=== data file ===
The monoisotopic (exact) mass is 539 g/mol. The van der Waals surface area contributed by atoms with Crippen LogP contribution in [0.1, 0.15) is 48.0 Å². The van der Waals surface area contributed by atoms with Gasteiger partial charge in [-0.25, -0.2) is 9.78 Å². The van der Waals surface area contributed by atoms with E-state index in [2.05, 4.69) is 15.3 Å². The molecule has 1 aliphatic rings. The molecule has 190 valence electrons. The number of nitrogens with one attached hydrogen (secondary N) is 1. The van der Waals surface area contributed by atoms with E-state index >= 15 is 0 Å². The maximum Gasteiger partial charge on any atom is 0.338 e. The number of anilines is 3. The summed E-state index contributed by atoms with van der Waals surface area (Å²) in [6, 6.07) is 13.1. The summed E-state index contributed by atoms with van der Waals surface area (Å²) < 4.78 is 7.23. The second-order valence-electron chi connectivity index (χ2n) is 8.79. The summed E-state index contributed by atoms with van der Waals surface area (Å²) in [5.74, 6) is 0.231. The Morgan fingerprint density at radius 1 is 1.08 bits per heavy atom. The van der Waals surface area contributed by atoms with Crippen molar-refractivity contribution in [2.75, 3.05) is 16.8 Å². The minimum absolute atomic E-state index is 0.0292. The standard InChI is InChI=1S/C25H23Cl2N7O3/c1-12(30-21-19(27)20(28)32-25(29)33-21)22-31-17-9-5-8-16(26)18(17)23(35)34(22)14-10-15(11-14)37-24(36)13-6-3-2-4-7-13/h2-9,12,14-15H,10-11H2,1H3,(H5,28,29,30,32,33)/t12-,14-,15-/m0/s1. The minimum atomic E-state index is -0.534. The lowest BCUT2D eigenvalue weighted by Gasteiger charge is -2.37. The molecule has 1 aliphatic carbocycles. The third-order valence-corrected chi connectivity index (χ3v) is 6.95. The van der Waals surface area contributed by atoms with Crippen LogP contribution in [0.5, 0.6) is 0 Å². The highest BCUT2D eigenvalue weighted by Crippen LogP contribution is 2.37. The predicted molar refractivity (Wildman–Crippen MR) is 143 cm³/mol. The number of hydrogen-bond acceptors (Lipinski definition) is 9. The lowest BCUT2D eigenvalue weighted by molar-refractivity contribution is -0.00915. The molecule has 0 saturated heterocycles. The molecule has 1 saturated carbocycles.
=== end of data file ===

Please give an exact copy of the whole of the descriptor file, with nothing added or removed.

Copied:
The monoisotopic (exact) mass is 539 g/mol. The van der Waals surface area contributed by atoms with Crippen LogP contribution in [0.1, 0.15) is 48.0 Å². The van der Waals surface area contributed by atoms with Gasteiger partial charge in [-0.25, -0.2) is 9.78 Å². The van der Waals surface area contributed by atoms with E-state index in [2.05, 4.69) is 15.3 Å². The molecule has 1 aliphatic rings. The molecule has 190 valence electrons. The number of nitrogens with one attached hydrogen (secondary N) is 1. The van der Waals surface area contributed by atoms with E-state index >= 15 is 0 Å². The maximum Gasteiger partial charge on any atom is 0.338 e. The number of anilines is 3. The summed E-state index contributed by atoms with van der Waals surface area (Å²) in [6, 6.07) is 13.1. The summed E-state index contributed by atoms with van der Waals surface area (Å²) < 4.78 is 7.23. The second-order valence-electron chi connectivity index (χ2n) is 8.79. The summed E-state index contributed by atoms with van der Waals surface area (Å²) in [5.74, 6) is 0.231. The Morgan fingerprint density at radius 1 is 1.08 bits per heavy atom. The van der Waals surface area contributed by atoms with Crippen molar-refractivity contribution in [2.75, 3.05) is 16.8 Å². The minimum absolute atomic E-state index is 0.0292. The standard InChI is InChI=1S/C25H23Cl2N7O3/c1-12(30-21-19(27)20(28)32-25(29)33-21)22-31-17-9-5-8-16(26)18(17)23(35)34(22)14-10-15(11-14)37-24(36)13-6-3-2-4-7-13/h2-9,12,14-15H,10-11H2,1H3,(H5,28,29,30,32,33)/t12-,14-,15-/m0/s1. The minimum atomic E-state index is -0.534. The lowest BCUT2D eigenvalue weighted by Gasteiger charge is -2.37. The molecule has 1 aliphatic carbocycles. The third-order valence-corrected chi connectivity index (χ3v) is 6.95. The van der Waals surface area contributed by atoms with Crippen LogP contribution in [0.5, 0.6) is 0 Å². The highest BCUT2D eigenvalue weighted by Crippen LogP contribution is 2.37. The predicted molar refractivity (Wildman–Crippen MR) is 143 cm³/mol. The number of hydrogen-bond acceptors (Lipinski definition) is 9. The lowest BCUT2D eigenvalue weighted by molar-refractivity contribution is -0.00915. The molecule has 0 saturated heterocycles. The molecule has 1 saturated carbocycles.